People recreating on state lands are reminded to take care and avoid sparking a wildfire.
“Hot weather and dry vegetation are a dangerous mix,” Clay Sprague, state Department of Fish and Wildlife lands manager, said in a news release. “We’ve already had several wildfires on department lands, and the fire season is just getting started.”
The largest fire, which started in early June, burned nearly 2,500 acres at the Chief Joseph Wildlife Area in southeast Washington. As of July 1, there had been more than 150 wildfires on the public and private lands state Department of Natural Resources protects from wildfire.
The Department of Natural Resources has issued a summer burn ban that prohibits campfires in all forested areas under DNR fire protection. Recreational fires in approved fire pits within designated state, county, municipal or other campgrounds are allowed. The ban is in place through Sept. 30.
Campfires are also prohibited on other Fish and Wildlife lands, particularly on the east side of the Cascade Mountains. For example, no campfires of any kind are allowed at the four department wildlife areas in Yakima and Kittitas counties — Oak Creek, Wenas, L.T. Murray and Colockum — until Oct. 15 due to the high risk of wildfires.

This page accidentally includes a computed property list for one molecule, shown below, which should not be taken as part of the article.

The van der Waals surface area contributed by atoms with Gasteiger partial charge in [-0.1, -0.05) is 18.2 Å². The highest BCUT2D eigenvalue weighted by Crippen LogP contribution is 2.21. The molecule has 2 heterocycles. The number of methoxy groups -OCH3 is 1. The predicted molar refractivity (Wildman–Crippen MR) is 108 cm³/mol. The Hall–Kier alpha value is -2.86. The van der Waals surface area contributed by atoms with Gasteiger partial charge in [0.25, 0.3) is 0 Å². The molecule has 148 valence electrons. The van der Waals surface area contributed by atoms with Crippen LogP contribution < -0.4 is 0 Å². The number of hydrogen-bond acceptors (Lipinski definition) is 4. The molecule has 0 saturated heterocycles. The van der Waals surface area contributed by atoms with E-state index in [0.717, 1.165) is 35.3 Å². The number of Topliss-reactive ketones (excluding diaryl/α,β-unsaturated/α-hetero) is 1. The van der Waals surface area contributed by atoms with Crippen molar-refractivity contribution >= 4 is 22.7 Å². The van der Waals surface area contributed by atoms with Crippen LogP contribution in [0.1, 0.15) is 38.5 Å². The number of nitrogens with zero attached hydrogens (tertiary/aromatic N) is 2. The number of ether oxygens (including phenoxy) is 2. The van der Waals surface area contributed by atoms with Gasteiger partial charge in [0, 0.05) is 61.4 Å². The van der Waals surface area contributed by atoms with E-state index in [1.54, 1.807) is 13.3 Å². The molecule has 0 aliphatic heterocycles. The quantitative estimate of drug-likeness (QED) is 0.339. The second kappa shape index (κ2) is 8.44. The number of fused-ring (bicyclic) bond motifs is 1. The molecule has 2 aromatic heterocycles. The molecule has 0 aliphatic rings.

Current campfire restrictions are posted in campgrounds and at the gates of each wildlife area.
“A lot of campers we talk to don’t realize just how volatile the situation is in these tinder-dry conditions,” Mike Cenci, Fish and Wildlife’s deputy chief of enforcement, said in the news release. “One spark can ignite a fire that can quickly race out of control.”
According to Natural Resources wildfire experts, people cause 85 percent of Washington’s wildfires. Common causes include unattended campfires, fireworks, hot vehicle mufflers on dry grass, target shooting and careless disposal of cigarettes.
“Following fire restrictions and exercising common sense are the most important steps people can take to preserve public recreation lands and wildlife habitat,” Sprague said in the release.
The state Department of Natural Resources offers six safety tips for anyone recreating outdoors:
• Never start a campfire when wind is strong or local fire danger is high.
• Use a screen over and around a campfire to minimize sparks.
• Keep fires under 3 feet high and wide.
• Keep 5 gallons of water and a shovel nearby.
• Never leave fires unattended.
• Extinguish a fire by drowning it thoroughly with water, stirring until cold, and then drowning it again.
Stay up to date
ONLINE INFO: DNR’s summer burn ban is posted at goo.gl/5jykD. Local fire-danger levels and burn-ban information is available at fortress.wa.gov/dnr/firedanger/BurnRisk.aspx.
REPORT A FIRE: To report a wildfire or untended campfire, call 911 or 800-562-6010.